After GQ Profile Of Melania Trump, Fans Send Writer Amusing Auschwitz Pics, Death Threats

Trumpies don't do 'subtle'

So a couple days ago, GQ ran a profile of Melania Trump that portrayed her as a pretty smart woman (hinting that she's actually smarter than her husband) who's private, ambitious, and like Donald, astonishingly gifted at giving opaque answers to questions. Author Julia Ioffe's big "get" is her discovery that Melania Trump has a half-brother who's barely acknowledged by her family. Ms. Trump originally denied to Ioffe that such a person even existed, then, when Ioffe sent her the Slovenian records she'd found, wrote back saying she'd misunderstood Ioffe's question, adding "I’ve known about this for years...My father is a private individual. Please respect his privacy.” So far, she sounds like a Trump, all right!

Melania Trump took her displeasure with the article to Facebook, accusing Ioffe of "looking to make a name for herself" -- which should be news to Ioffe, a well-established journalist -- and accusing her of "numerous inaccuracies" which somehow never get specified. Weirdly, and again like Donald, the thing that really pisses her off the most is a suggestion that one of her business ventures isn't a huge success:

We'll leave it to Talmudic scholars to parse the difference between Ioffe's line about the skincare products: ("Melania’s caviar-infused anti-aging creams haven’t sold as well [as her jewelry], though a federal judge ruled in her favor in a lawsuit she filed against its promoters") which is completely false, and Melania's version ("The company in which I was involved with did not honor the contract and did not meet their obligations and as such the courts ruled in my favor") which is competely true. The difference? We don't know!

That single Facebook post was, of course, the signal for Donald Trump's Flying Monkey Brigade to go on the attack, tweeting anti-Semitic images to Ioffe, calling her up and playing recordings of Hitler speeches, and reminding her that the Holocaust was a complete hoax, and the Jews totally deserved it. Ioffe tweeted that she'd received a call from "Overnight Caskets," and also that her day ended "with a call from Aftermath Services, inquiring about that homicide clean up I ordered." Haw Haw! And then there were all the HILARIOUS Death Camp jokes!

By some miracle, Donald Trump didn't accidentally retweet any of those, so he's good.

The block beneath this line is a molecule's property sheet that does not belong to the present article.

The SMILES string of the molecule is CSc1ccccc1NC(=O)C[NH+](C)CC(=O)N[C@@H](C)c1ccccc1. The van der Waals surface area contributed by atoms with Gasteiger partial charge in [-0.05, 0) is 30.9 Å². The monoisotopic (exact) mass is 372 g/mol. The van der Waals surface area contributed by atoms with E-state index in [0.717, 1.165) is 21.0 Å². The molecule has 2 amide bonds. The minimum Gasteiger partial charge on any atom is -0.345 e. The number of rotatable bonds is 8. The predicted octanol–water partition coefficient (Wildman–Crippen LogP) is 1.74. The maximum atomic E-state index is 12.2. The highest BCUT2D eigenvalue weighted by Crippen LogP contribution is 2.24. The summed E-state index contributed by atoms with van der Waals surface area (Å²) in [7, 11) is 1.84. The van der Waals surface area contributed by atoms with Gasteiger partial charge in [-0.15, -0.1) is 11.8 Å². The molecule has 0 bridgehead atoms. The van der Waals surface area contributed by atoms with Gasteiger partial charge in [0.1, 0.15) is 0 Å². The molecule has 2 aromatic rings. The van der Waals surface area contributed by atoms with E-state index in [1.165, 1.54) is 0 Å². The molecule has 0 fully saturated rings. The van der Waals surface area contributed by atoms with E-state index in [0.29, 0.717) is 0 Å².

A picture of Ioffe wearing a yellow star even provoked a joking exchange with New York magazine's Jonathan Chait, who's angered the Trump mob more than once himself:

As the deluge of anti-Semitic emails and calls continued Wednesday and beyond, her attitude became a bit less benign, as she told The Guardian:

“It’s unsettling,” she said on Thursday night. “I started the day off having a sense of humor about it but by the end of the day, after a few phone calls like this, with people playing Hitler speeches, and the imagery, and people telling me my face would look good on a lampshade, it’s hard to laugh.”

She's particularly concerned about the Trump cult's willingness to mobilize over the slightest perceived insult to the Great Leader (haha, remember how Barack Obama supposedly inspired mindless idolatry?), even over a generally inoffensive magazine profile which actually says some rather nice things about Melania:

“This is not a heavily critical article. There is nothing in it that is untrue,” Ioffe said. “If this is how Trump supporters swing into action, what happens when the press looks into corrupt dealings, for example, or is critical of his policies?”

Ioffe knows a thing or two about organized anti-Semitism, having immigrated from Russia as a child and majored in Soviet history at Princeton. When she returned as a journalist to work in Moscow for three years, she also saw what charming intimidation a quasi-totalitarian regime can hand to journalists, like seeing "colleagues receive bouquets of funeral flowers at work," not to mention the occasional murder of journalists -- another Donald Trump laugh line. Like some kind of simpleton, she never thought that sort of thing would happen here in the Land Of The Free:

“The irony of this is that today, when I was getting all of this horrible antisemitic shit that I’ve only ever seen in Russia, I was reminded that 26 years ago today my family came to the US from Russia. We left Russia because we were fleeing antisemitism,” Ioffe said. “It’s been a rude shock for everyone.”

Washington Post media reporter Erik Wemple tweets that Ioffe has contacted the police over the reports. It's like she doesn't have a sense of humor about a few death threats, which after cats and porn, are the third most popular things on the Internet.

Then again, she did write some slightly unflattering things about Melania Trump, and used some irony, which as everyone knows is a key part of the Jewish Agenda, so she has only herself to blame. It's not like Donald Trump is echoing any kind of fascist behavior or anything. We wouldn't worry unless he adopts some sort of obvious throwback slogan to anti-Semitic movements of the past, like "America First."

[GQ / Guardian / Melania Trump on Twitter / Fusion / Julia Ioffe on Twitter]

Doktor Zoom

Doktor Zoom's real name is Marty Kelley, and he lives in the wilds of Boise, Idaho. He is not a medical doctor, but does have a real PhD in Rhetoric. You should definitely donate some money to this little mommyblog where he has finally found acceptance and cat pictures. He is on maternity leave until 2033. Here is his Twitter, also. His quest to avoid prolixity is not going so great.


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